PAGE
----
Tampa—National political conventions are supposedly about building up a party’s nominee, to introduce him or her to the American public. Sure enough, as the Wall Street Journal reports , the Republican National Convention will try to enhance Romney’s likeability. “The Romney camp will turn to an unusually large circle of others who know him, including people he has helped through his church and business career, in an attempt to make the prospective nominee more approachable to voters who seem to respect him more than like him,” write Patrick O’Connor and Colleen McCain Nelson.
The official Republican National Convention might stick to that template, but the Tea Party Unity Rally on Sunday night made no such pretense. The event, headlined by former Republican presidential front-runners Representative Michele Bachmann (R-MN) and Herman Cain, was not about building up Mitt Romney. It was all about tearing down Barack Obama and demonizing his supporters.
Held at a church in the suburban town of Brandon, about fifteen miles from downtown Tampa, attendance was hardly overwhelming. There were a few hundred folks, and the church’s huge parking lot was mostly, but not entirely, filled.
What they lacked in numbers they made up for in passion. But what incites their passion is not joy for what Romney proposes to do. Rather, it is hatred of liberals, anger over being out of power and fear of what will happen if Obama wins another term.
Neal Boortz, the popular conservative talk radio host who will retire and be replaced by Cain next year, offered the most unvarnished expression of this attitude. “It is not the Democratic Party, it’s the Democrat Party, if for no other reason than it makes them crazy,” said Boortz, 67, demonstrating his maturity to delighted laughter from the audience. “They are not public schools, they are government schools,” he continued. “It’s 100 years of government education that led us to the point where a man like Barack Obama could be sworn in as president.”
Boortz contends that there are two kinds of Americans—net taxpayers and net tax recipients. He treated it as a given that everyone in his largely elderly audience is in the former category, even though many of them have been receiving Social Security and Medicare benefits for at least twenty years. Therefore, expounding on the speakers’ theme for the evening, everyone in the audience must mobilize their friends to vote down the expropriators. “Barack Obama takes your money and gives it to someone more likely to vote for him,” said Boortz, who used to write speeches for Georgia’s segregationist Governor Lester Maddox. “The Democrats—the looters, the moochers, the parasites—know how they will vote, for access to your pocket.” Boortz did not specify who exactly these looters are, but his overwhelmingly Southern white audience could fill in the blank.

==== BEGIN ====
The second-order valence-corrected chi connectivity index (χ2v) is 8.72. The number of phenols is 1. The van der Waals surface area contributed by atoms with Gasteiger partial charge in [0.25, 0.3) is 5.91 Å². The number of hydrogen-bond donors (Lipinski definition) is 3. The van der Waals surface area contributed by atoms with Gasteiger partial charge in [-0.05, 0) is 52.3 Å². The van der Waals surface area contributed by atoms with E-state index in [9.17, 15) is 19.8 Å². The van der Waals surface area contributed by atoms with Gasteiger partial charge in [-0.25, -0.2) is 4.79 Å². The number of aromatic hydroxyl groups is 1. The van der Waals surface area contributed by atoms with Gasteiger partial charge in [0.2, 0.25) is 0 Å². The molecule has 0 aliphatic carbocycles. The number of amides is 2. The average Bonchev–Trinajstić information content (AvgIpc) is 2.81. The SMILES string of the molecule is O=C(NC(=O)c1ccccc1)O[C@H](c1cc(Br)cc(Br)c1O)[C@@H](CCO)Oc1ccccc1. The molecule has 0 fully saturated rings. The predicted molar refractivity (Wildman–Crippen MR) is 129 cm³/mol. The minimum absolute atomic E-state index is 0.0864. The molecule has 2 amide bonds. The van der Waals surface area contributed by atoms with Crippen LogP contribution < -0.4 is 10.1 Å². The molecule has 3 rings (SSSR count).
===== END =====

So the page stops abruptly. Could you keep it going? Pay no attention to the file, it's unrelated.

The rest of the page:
Between speakers the audience was treated to a trailer for 2016, the film based on Dinesh D’Souza’s book that spreads paranoid fantasies of Obama’s Kenyan anti-colonial agenda.
Like Boortz, the other main speakers barely acknowledged that there is a Republican ticket, and their praise for it, especially Romney, was very parsimonious. Bachmann had a negative frame for the election, defending America from radical government intervention. It was less divisive, but arguably more hysterical, than Boortz’s. “There’s only one option left for America to remain free, at the ballot box in November,” Bachmann declared. The only time Bachmann mentioned Romney was to note that he has promised to repeal healthcare reform. Bachmann ended on a slogan, joined by the entire audience, to “Take our country back!”
Representative Jason Chaffetz (R-UT), a rising Tea Party star, addressed the crowd and hit the same anti-Obama themes. Sandra Stuart, an elderly woman who came down from Lakeland, Florida, interrupted him to shout, “Chicago! Send him back to Chicago! Send him back to the mob with all the mobsters! Send him back to Bill Ayers!”